Ban on MB Pier Fishing Extended
Jul 07, 2014 06:11PM ● Published by DigMB Staff
The City of Manhattan Beach extended a temporary no fishing ban on the Manhattan Beach Pier until Sept. 7.
The lengthier ban comes as a wave of concern for public safety and anti-fishing sentiment swirls throughout the city after a swimmer was bitten by a great white shark Saturday morning as fishermen on the pier wrestled with the hooked shark. Injuries sustained by Steven Robles, 50, of Lomita were not life-threatening. His bloodcurdling screams after the shark bit him can be heard on video shot from the pier as the fishermen and spectators watched the anglers grapple with the shark as the horrific scene of Robles being attacked unfolded.
The video (not suitable for all ages) has been widely circulated, sparking even more outcry about the antics and tactics used by fishermen. On Saturday, after the shark incident, two 13-year-old Manhattan Beach boys who surf regularly said fishermen frequently use chum when fishing from the pier. Chum is bait, typically consisting of fish parts and blood, used to primarily attract sharks.
The fishermen on Saturday were using frozen sardines and anchovies, not chum, according to sources familiar with the incident.
After Saturday's shark incident, community members have taken to Facebook to vent their frustrations with fishing practices, saying some fishermen chuck their lines at surfers and that swimmers frequently get caught in or clipped and cut by thick fishing line.
Still others take issue with fishermen who purposely come to the pier to fish for great whites, which are known to frequent the waters off Manhattan Beach.
Great white sharks are a protected species in California, said Ken Peterson, communications director with the Monterey Bay Aquarium, which has been studying and "consistenly tracking" juvenile great white sharks since 2002.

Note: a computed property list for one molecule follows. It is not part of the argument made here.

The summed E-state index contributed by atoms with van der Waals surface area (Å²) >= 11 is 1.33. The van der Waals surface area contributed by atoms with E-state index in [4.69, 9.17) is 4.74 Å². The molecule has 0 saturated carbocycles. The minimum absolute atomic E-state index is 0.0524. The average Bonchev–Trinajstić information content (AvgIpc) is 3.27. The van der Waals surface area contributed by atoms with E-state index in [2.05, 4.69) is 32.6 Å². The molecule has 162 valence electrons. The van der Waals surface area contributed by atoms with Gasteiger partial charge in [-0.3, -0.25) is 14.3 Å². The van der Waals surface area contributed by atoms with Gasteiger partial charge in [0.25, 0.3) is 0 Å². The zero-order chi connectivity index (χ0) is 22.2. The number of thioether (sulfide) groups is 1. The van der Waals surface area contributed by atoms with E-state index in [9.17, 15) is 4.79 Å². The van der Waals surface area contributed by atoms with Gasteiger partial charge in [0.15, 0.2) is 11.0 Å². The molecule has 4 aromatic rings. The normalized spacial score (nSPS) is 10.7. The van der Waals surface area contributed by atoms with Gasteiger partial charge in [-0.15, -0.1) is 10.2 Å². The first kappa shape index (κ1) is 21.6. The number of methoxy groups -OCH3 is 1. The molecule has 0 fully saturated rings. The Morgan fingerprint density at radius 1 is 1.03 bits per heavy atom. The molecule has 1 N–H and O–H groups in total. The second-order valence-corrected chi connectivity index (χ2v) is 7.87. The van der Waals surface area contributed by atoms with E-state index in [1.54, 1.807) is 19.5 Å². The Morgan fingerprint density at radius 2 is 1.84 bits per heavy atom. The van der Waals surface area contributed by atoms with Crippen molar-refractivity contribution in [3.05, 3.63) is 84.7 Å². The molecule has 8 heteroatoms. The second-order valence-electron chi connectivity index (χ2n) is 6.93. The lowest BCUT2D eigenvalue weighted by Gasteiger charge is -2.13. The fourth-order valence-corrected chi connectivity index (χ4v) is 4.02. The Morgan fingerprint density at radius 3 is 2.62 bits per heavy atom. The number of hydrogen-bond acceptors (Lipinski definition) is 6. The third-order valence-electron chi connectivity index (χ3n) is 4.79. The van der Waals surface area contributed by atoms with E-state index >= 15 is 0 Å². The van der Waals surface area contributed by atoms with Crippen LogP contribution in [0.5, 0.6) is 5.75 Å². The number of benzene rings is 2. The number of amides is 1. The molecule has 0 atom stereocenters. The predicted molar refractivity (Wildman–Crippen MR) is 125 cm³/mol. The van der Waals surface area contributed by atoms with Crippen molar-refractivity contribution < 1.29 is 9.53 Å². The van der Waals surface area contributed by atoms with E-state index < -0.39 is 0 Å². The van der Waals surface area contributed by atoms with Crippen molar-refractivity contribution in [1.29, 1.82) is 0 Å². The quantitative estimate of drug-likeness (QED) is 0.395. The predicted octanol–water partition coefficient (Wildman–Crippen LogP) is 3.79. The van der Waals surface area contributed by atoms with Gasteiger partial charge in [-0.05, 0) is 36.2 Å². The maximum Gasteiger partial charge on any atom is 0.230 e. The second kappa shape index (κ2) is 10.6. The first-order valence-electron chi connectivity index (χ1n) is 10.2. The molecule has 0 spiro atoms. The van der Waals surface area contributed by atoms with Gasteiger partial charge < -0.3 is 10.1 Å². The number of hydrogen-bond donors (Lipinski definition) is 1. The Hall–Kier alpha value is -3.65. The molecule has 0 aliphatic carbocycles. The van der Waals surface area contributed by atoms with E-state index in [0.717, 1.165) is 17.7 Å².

Peterson was surprised to hear that a California Department of Fish & Wildlife staffer had said it was legal to struggle with a hooked white shark and that the only illegal move was to kill one.
None of the reported three fishermen who grappled with the white shark Saturday was cited at the scene, said a public information officer with Los Angeles County, which oversees the lifeguards who patrol Manhattan Beach.
"As soon as I say, 'Holy smokes, I've got a great white [hooked],'" Peterson told DigMB the line to the shark should be cut. As he understands the protection given to great white sharks, you "cannot harm or catch" one.
"You have to ask typically with any protected species, if I am doing anything that disturbs the creature from living its usual life. With a protected species, I have to say affirmatively, I should do no harm. As soon as you know you have one [a white shark], you have a responsibility to minimize harm.
"If I have to struggle on a line for a long time, that feels really wrong. Do your part and respect the ocean," he said.
Peterson told DigMB that fishermen know great white sharks are a protected species. "My understanding is fishermen know they're not supposed to catch them."
As the debate over whether or not to allow fishing on the Manhattan Beach Pier continues, the City of Manhattan Beach issued an emergency coastal development permit which temporarily prohibits fishing on the Manhattan Beach Pier for up to 60 days, said Mayor Pro Tem Wayne Powell.
During the 60-day period, the city will consult with the State Coastal Commission, County of Los Angeles and other regulatory agencies to help evaluate impacts to public safety from allowing fishing from the pier, and determine if a change in regulations is necessary, Powell and Danaj said.
Powell also said the state Department of Fish & Wildlife is investigating the July 5th shark incident.
Related: Hooked Shark Bites Swimmer Near Manhattan Beach Pier - 07/05/2014
Related: Shark Incident Causes Uproar - 07/06/2014